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▶ Malmkrog is streaming on Vimeo on Demand and in virtual cinemas.
I was a lousy cinema-goer, first of all.
I have some memories of some cinemas in Bucharest during the 70s, when I was young, but I cannot disassociate the theatre from the film. What I remember with precision are the films that changed me, together with the cinemas where I watched them.
The first was in the Romanian Cinematheque, in 1987 – I was 20 years old. [The film was] Luis Buñuel’s The Exterminating Angel . It changed my perception of cinema, because I was into painting and I considered cinema a vulgar art, for the people – that you go to a film like a football game. I had been going to the cinema for films that were spectacular, to see Star Wars  and The Empire Strikes Back  on the big screen – later they stopped importing these films from the West. So watching The Exterminating Angel I thought, ‘Wow!’ I didn’t imagine that cinema could do that.
And I didn’t decide to go there myself, one of my friends invited me. I came from a poor family from the outskirts of Bucharest, and it was quite a trip to leave my neighbourhood, about one hour to central Bucharest. Going there to watch a film, you had to be in love [with cinema]. And a lot of people were in love.
But for me, the problem was there was a sort of stratification of society. [There was] this culture, this attitude of bourgeois Cinematheque-goers [being] the high society of the film world. And it kept me away. I come from a proletarian family and there was a distance between me and the people I knew at the time with membership [to the Cinematheque]. And it wasn’t just a projection of my mind. It was the way people were talking: “Have you seen Seven Samurai ? No? The shame! This is Kurosawa!”
So it was very difficult to make the first steps, but little by little I discovered cinema like this – my perception changed. You enter a cinema and you realise pretty quickly that no dogs are going to bite you, no monsters are hiding there.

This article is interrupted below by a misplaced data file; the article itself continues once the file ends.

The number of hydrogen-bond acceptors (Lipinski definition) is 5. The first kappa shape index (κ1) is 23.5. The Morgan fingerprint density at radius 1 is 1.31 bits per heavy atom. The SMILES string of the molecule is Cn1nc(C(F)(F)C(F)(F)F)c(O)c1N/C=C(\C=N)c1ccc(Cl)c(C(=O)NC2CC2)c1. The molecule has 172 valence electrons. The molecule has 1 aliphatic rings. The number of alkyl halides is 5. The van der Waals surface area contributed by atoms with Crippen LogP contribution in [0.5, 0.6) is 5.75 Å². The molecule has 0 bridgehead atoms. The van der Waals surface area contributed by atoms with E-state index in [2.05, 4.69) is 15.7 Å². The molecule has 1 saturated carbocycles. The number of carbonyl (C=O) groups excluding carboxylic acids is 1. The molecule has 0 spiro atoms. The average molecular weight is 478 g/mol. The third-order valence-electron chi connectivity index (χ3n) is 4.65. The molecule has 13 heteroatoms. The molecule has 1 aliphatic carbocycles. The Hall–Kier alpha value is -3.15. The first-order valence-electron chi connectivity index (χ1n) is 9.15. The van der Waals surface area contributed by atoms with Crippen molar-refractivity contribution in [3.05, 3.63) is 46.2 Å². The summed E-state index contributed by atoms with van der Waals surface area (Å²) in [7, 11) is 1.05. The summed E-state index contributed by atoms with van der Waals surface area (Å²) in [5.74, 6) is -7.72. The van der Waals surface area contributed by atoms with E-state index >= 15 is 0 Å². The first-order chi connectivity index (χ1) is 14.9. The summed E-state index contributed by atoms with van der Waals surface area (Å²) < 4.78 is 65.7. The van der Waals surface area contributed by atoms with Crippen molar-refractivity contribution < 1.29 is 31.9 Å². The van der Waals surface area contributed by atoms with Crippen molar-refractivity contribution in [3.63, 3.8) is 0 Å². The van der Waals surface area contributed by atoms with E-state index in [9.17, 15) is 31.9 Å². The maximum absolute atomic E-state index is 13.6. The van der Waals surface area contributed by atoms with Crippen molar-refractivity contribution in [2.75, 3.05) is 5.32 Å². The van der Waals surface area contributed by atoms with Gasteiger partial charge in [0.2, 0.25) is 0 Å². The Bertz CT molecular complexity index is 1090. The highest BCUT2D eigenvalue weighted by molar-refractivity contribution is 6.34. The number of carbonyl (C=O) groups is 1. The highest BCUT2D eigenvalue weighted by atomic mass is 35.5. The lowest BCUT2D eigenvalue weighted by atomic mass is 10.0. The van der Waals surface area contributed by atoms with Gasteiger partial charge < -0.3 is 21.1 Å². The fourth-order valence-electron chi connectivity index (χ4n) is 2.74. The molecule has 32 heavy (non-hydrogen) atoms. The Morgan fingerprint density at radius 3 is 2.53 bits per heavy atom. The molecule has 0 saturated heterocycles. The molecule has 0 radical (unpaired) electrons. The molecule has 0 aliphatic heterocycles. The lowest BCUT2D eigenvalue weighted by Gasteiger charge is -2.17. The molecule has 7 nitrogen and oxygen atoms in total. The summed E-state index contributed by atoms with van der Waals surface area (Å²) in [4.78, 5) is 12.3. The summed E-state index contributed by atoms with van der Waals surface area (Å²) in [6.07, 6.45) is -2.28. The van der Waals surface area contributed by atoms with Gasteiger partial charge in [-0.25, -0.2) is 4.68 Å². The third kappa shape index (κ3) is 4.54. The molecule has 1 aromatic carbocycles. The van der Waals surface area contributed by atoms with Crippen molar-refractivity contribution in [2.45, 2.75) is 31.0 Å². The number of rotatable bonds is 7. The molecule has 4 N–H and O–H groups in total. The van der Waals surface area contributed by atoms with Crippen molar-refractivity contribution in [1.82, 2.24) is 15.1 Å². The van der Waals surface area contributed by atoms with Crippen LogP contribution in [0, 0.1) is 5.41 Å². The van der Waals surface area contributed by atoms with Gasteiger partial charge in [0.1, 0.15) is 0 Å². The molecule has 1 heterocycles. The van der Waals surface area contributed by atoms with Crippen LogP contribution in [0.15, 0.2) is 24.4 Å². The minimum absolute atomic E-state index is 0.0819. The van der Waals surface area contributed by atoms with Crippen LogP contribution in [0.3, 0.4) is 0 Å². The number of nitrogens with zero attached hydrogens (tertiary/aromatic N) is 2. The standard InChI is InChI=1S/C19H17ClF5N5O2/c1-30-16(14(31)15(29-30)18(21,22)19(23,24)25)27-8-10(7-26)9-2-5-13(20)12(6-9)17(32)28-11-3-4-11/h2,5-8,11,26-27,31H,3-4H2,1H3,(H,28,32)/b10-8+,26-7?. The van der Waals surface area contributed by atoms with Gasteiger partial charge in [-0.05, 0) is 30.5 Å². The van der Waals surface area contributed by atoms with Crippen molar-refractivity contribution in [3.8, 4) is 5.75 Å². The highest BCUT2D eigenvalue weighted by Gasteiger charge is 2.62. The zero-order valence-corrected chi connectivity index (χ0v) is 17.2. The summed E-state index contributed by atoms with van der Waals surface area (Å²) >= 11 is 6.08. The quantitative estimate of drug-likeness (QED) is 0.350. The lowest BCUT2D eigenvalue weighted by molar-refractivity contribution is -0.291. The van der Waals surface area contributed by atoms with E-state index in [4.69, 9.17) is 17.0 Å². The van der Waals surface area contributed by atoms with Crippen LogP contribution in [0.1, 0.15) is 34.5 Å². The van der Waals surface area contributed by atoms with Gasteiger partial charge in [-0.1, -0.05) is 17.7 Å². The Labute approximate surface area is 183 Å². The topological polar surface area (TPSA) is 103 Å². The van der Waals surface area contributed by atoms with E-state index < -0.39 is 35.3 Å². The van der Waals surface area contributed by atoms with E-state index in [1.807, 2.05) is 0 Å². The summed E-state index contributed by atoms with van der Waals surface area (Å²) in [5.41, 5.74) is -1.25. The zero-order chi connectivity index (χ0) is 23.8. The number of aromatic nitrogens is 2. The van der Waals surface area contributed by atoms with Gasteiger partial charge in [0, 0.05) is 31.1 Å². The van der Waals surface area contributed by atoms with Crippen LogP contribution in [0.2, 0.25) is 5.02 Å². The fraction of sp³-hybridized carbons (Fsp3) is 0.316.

Later at the Cinematheque I saw Look Back in Anger  and An Unfinished Piece for Mechanical Piano  by Nikita Mikahlkov. These are the cinematographic experiences that changed my perception of cinema.
The fact is that the Cinematheque, especially during the Communist time, was always full. There were guys who would buy tickets then sell them at double the price, or even more. And people would buy them!
It was a way of escaping the darkness. During the last years of [the dictatorship of Nicolae] Ceausescu, there was no functional heating system in winter. It was cold inside, and you’d watch the films in your coat with vapours coming out of your nose and mouth.
But it was also [full of] true cinephiles – including young people and students from the art school in Bucharest. During the Communist time, during the 1980s in Romania, the relationship between cinephiles and the cinema as a whole was really impressive.
You enter a cinema and you realise pretty quickly that no dogs are going to bite you, no monsters are hiding there.
I remember huge queues at the Cinematheque when they released Tarkovsky’s Stalker . It was very important to watch the latest Tarkovsky. It was like you had to stand up and be silent. He was the Pope of cinema in Romania in the 80s. So was Buñuel, and Kurosawa, and especially the Italian school – Antonioni, Visconti, Fellini. Not Hitchcock, though. Because Hitchcock – and I like and am very much attached to Hitchcock – was like a God, but still a human.
Today, Romanian audiences are mainly interested in blockbusters, like everywhere else, and the Romanian Cinematheque is almost empty. I don’t know what happened. [The audience] disappeared, or died, perhaps.
During the 90s lots of local entrepreneurs opened bars and restaurants.